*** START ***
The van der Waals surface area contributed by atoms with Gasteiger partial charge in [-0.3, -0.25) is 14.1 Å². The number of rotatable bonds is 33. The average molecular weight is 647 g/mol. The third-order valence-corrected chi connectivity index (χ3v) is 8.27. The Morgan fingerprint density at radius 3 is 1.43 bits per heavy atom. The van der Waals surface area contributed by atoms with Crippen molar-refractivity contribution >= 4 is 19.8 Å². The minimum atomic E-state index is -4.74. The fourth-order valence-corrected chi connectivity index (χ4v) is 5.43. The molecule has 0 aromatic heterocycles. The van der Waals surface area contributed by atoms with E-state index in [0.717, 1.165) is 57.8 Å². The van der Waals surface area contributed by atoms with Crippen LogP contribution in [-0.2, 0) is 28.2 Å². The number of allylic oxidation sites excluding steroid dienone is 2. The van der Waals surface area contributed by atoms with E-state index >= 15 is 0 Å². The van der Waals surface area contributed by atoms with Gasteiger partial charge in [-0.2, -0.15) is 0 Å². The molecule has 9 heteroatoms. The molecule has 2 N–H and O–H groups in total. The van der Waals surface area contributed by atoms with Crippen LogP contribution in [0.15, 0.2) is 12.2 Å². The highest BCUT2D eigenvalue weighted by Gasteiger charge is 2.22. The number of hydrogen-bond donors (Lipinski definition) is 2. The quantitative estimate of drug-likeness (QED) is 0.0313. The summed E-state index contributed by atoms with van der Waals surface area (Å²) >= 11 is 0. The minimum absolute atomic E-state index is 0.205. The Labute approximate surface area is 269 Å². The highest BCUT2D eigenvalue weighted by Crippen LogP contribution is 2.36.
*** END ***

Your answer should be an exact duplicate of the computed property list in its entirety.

The van der Waals surface area contributed by atoms with Gasteiger partial charge in [-0.3, -0.25) is 14.1 Å². The number of rotatable bonds is 33. The average molecular weight is 647 g/mol. The third-order valence-corrected chi connectivity index (χ3v) is 8.27. The Morgan fingerprint density at radius 3 is 1.43 bits per heavy atom. The van der Waals surface area contributed by atoms with Crippen molar-refractivity contribution >= 4 is 19.8 Å². The minimum atomic E-state index is -4.74. The fourth-order valence-corrected chi connectivity index (χ4v) is 5.43. The molecule has 0 aromatic heterocycles. The van der Waals surface area contributed by atoms with E-state index in [0.717, 1.165) is 57.8 Å². The van der Waals surface area contributed by atoms with Crippen LogP contribution in [-0.2, 0) is 28.2 Å². The number of allylic oxidation sites excluding steroid dienone is 2. The van der Waals surface area contributed by atoms with E-state index >= 15 is 0 Å². The van der Waals surface area contributed by atoms with Gasteiger partial charge in [-0.2, -0.15) is 0 Å². The molecule has 9 heteroatoms. The molecule has 2 N–H and O–H groups in total. The van der Waals surface area contributed by atoms with Crippen LogP contribution in [0.15, 0.2) is 12.2 Å². The highest BCUT2D eigenvalue weighted by Gasteiger charge is 2.22. The number of hydrogen-bond donors (Lipinski definition) is 2. The quantitative estimate of drug-likeness (QED) is 0.0313. The summed E-state index contributed by atoms with van der Waals surface area (Å²) >= 11 is 0. The minimum absolute atomic E-state index is 0.205. The Labute approximate surface area is 269 Å². The highest BCUT2D eigenvalue weighted by Crippen LogP contribution is 2.36.